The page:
Anti-Vuvuzela Filter? I Don’t Think So.

Finally! A topic to cover that I’m actually an expert in, sound!

Apparently there is a problem at the World Cup. Or, many problems. Many loud obnoxious problems with a funny name: vuvuzelas. Apparently they are so loud they are distracting both fans and players. What’s to be skeptical about though?

This guy claims to have made an anti-vuvuzela filter. I doubt it will work. Its a MP3 of some vuvuzela noise sampled from a previous game. He is close to having the right idea, but misses in execution. This if from the “How does it work?” section of his website:

The Vuvuzela sound like all other steady noise is a pressure wave, which consist of a compression phase and a rarefaction phase.

Our specially designed Vuvuzela noise-cancellation sound is a wave with the same amplitude but with an inverted phase to the original sound.

The waves combines to form a new wave, in a process called interference, which effectively
cancel each other out -an effect which is called phase cancellation.

Depending on the circumstances the resulting sound wave may be so faint as to be inaudible to human ears.

He covers his ass in the last line.

This won’t work though. Phase cancellation will only work in very specific situations. Lets look at a sine wave:

The inverse looks like this:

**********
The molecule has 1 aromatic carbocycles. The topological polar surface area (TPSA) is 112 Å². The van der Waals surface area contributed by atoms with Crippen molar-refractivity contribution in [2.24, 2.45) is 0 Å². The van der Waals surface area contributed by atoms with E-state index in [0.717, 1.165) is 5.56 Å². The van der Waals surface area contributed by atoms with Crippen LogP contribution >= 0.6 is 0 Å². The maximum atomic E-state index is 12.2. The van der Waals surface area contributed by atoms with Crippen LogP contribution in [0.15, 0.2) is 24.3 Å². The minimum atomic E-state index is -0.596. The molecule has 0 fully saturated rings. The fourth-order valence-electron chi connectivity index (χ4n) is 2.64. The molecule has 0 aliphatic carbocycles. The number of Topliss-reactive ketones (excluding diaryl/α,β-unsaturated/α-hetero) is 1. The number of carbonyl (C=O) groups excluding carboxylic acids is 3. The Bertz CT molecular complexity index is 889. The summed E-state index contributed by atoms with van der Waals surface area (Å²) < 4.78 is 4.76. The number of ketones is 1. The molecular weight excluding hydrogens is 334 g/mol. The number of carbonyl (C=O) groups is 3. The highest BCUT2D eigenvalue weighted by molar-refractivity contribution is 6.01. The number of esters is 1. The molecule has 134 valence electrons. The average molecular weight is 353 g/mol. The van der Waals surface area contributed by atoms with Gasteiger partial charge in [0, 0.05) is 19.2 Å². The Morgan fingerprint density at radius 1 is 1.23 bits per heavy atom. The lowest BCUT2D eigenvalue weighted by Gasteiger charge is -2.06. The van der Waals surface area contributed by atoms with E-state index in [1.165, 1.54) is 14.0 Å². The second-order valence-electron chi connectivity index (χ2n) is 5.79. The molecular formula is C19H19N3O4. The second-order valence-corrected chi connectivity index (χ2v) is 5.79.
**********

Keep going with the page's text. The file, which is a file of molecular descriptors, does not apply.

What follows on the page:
If you play those two waves back at the same time, they will cancel each other out and you will hear nothing. That is called phase cancellation. The sine waves are exactly 180 degrees out of phase. If they are any more or less out of phase, you will hear something.  If the two waves are in phase, the sound will actually be louder. Think of it like addition and subtraction. Anything above the x-axis is positive, anything below is negative, When you add two points from the two waves together, they will equal zero.

The biggest problem with the anti-vuvuzela filter is that the sound of thousands of vuvuzelas will make a very complex wave form, and depending on how many are playing at once, where the microphone that is recording the sound is, the starting and stopping points of each person playing, the waveform will constantly be changing. Inversing a sample taken form a few games ago won’t work because it’s not the same sound source.

Playback is important too. This has to do with the wavelengths. Humans can hear sounds from about 20Hz – 20,000 Hz. That translates to a wavelength of about 54 ft for a sound at 20 hz to 0.6 in for 20,000 hz. Let’s say you are playing a sine wave at 1,000 hz. That means that the wavelength is about 13.6 inches. If you play it back through two speakers, and place one speaker 13.6 inches in front of the other, the sound will be almost 180 degrees out of phase and you won’t be able to hear much of the 1000 hz tone. The noise coming form a soccer match contains sounds from the entire frequency spectrum. This makes it much harder to cancel the vuvuzela noise.

Sampling vuvuzela noise from a previous match is more or less useless. At best, you will get minor phase cancellations, but you will probably just end up with more vuvuzelas noise in your room. Phase cancellation only works when you are using the original sound source.

The best way to cancel the vuvuzela noise is to install something between your TV and its speakers that automatically inverses the sound coming from the TV and adds it to the original sound source. But that is basically muting the TV, so just mute the TV if you can’t stand the noise.

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